The definition of victory, spelled out in an influential recent article in Foreign Affairs, appears to be the capitulation of the Chinese Communist Party and regime change, a triumph best achieved through a strategy of confrontation similar to Ronald Reagan’s policy toward the Soviet Union in the early 1980s.

Against China, the United States Must Play to Win

Matthew Kroenig and Dan Negrea

As the 2024 U.S. presidential election approaches, many are asking what the United States’ goal is when it comes to strategic competition with China. The Biden administration has said that it aims to “responsibly manage the competition” with China, but some prominent Republicans have criticized this approach and have called for “victory” as the superior objective. Proponents of victory, however, have not clearly spelled out what winning means.

China May Be the Ukraine War’s Big Winner

Michael Schuman

Ayear ago, the Chinese leader Xi Jinping told Ukrainian President Volodymyr Zelensky that, in the words of Beijing’s official readout, “China always stands on the side of peace.” But China was standing nowhere near the recent Swiss-sponsored international summit that convened to seek a peaceful resolution to Russia’s war against Ukraine. China’s conspicuous absence was made even more glaring by the great show that Beijing has made of mediating a settlement between the combatants.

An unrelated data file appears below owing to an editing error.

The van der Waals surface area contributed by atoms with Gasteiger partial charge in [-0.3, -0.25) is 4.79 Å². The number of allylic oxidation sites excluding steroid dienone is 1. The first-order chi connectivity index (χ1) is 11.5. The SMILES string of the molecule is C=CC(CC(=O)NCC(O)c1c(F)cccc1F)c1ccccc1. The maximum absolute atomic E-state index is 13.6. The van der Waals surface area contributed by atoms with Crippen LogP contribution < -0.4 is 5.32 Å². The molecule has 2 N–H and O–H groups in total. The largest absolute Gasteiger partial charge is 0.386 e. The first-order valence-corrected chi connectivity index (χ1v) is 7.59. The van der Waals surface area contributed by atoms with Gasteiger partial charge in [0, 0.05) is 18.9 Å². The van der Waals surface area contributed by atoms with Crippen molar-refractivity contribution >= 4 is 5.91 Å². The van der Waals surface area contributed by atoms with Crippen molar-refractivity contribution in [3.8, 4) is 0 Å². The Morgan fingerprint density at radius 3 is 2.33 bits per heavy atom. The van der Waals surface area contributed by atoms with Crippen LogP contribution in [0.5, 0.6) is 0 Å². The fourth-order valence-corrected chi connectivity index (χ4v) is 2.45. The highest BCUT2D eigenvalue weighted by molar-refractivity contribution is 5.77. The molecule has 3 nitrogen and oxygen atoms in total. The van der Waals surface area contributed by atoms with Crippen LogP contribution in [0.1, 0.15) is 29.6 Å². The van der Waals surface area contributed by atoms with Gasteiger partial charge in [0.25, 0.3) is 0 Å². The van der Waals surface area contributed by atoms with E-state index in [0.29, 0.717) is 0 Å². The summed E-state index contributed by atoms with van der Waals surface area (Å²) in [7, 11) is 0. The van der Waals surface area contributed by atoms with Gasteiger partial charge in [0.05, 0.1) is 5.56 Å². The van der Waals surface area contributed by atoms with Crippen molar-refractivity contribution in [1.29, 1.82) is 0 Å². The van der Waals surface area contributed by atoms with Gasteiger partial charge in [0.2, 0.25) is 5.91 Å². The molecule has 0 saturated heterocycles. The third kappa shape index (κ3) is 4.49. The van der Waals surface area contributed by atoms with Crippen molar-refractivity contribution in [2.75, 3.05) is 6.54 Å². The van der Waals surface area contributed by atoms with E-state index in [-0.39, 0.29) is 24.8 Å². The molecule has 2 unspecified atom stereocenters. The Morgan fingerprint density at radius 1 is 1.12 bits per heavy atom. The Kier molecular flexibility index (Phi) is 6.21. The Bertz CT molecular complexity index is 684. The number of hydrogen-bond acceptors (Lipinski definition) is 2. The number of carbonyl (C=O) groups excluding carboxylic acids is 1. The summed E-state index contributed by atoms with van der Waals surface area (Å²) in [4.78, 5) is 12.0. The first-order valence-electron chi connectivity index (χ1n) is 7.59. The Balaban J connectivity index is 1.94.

Xi’s excuse was that all parties were not properly represented at the summit—in other words, the Russian party, which had not been invited. His relationship with Russian President Vladimir Putin has grown too close for anyone to expect the Chinese leader to be taken seriously as a peacemaker. Any hope that Xi might use his influence with Putin as leverage to help bring an end to the war evaporated long ago. Instead, the focus in Western capitals is now turning to the role that China is actually playing in the conflict—as facilitator of the Russian war effort. In that, the United States and its allies face a distressing reality: A protracted war in Europe suits Xi’s interests just fine.